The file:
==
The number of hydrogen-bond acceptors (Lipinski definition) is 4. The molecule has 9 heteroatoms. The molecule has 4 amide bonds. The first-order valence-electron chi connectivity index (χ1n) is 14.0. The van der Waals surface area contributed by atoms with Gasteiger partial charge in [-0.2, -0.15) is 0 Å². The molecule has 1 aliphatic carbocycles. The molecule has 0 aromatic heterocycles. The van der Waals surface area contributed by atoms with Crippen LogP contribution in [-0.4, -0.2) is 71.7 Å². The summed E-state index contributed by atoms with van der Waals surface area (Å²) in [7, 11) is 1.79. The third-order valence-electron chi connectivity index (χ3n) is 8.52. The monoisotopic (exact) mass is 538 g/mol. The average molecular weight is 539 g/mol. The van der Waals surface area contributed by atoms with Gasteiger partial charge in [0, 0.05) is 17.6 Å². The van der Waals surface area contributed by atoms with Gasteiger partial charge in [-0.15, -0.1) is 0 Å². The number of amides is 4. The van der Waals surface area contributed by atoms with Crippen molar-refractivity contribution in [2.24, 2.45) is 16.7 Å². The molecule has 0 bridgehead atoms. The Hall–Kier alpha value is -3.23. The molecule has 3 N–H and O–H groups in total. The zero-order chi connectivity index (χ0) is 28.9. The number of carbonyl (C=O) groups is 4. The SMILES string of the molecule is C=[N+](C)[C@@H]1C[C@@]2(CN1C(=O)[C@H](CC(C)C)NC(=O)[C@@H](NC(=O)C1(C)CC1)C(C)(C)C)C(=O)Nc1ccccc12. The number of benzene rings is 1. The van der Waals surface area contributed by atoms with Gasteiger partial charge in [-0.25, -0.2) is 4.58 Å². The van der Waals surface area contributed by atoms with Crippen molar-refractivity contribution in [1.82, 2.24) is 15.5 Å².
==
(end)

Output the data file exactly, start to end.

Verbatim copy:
The number of hydrogen-bond acceptors (Lipinski definition) is 4. The molecule has 9 heteroatoms. The molecule has 4 amide bonds. The first-order valence-electron chi connectivity index (χ1n) is 14.0. The van der Waals surface area contributed by atoms with Gasteiger partial charge in [-0.2, -0.15) is 0 Å². The molecule has 1 aliphatic carbocycles. The molecule has 0 aromatic heterocycles. The van der Waals surface area contributed by atoms with Crippen LogP contribution in [-0.4, -0.2) is 71.7 Å². The summed E-state index contributed by atoms with van der Waals surface area (Å²) in [7, 11) is 1.79. The third-order valence-electron chi connectivity index (χ3n) is 8.52. The monoisotopic (exact) mass is 538 g/mol. The average molecular weight is 539 g/mol. The van der Waals surface area contributed by atoms with Gasteiger partial charge in [0, 0.05) is 17.6 Å². The van der Waals surface area contributed by atoms with Gasteiger partial charge in [-0.15, -0.1) is 0 Å². The number of amides is 4. The van der Waals surface area contributed by atoms with Crippen molar-refractivity contribution in [2.24, 2.45) is 16.7 Å². The molecule has 0 bridgehead atoms. The Hall–Kier alpha value is -3.23. The molecule has 3 N–H and O–H groups in total. The zero-order chi connectivity index (χ0) is 28.9. The number of carbonyl (C=O) groups is 4. The SMILES string of the molecule is C=[N+](C)[C@@H]1C[C@@]2(CN1C(=O)[C@H](CC(C)C)NC(=O)[C@@H](NC(=O)C1(C)CC1)C(C)(C)C)C(=O)Nc1ccccc12. The number of benzene rings is 1. The van der Waals surface area contributed by atoms with Gasteiger partial charge in [-0.25, -0.2) is 4.58 Å². The van der Waals surface area contributed by atoms with Crippen molar-refractivity contribution in [1.82, 2.24) is 15.5 Å².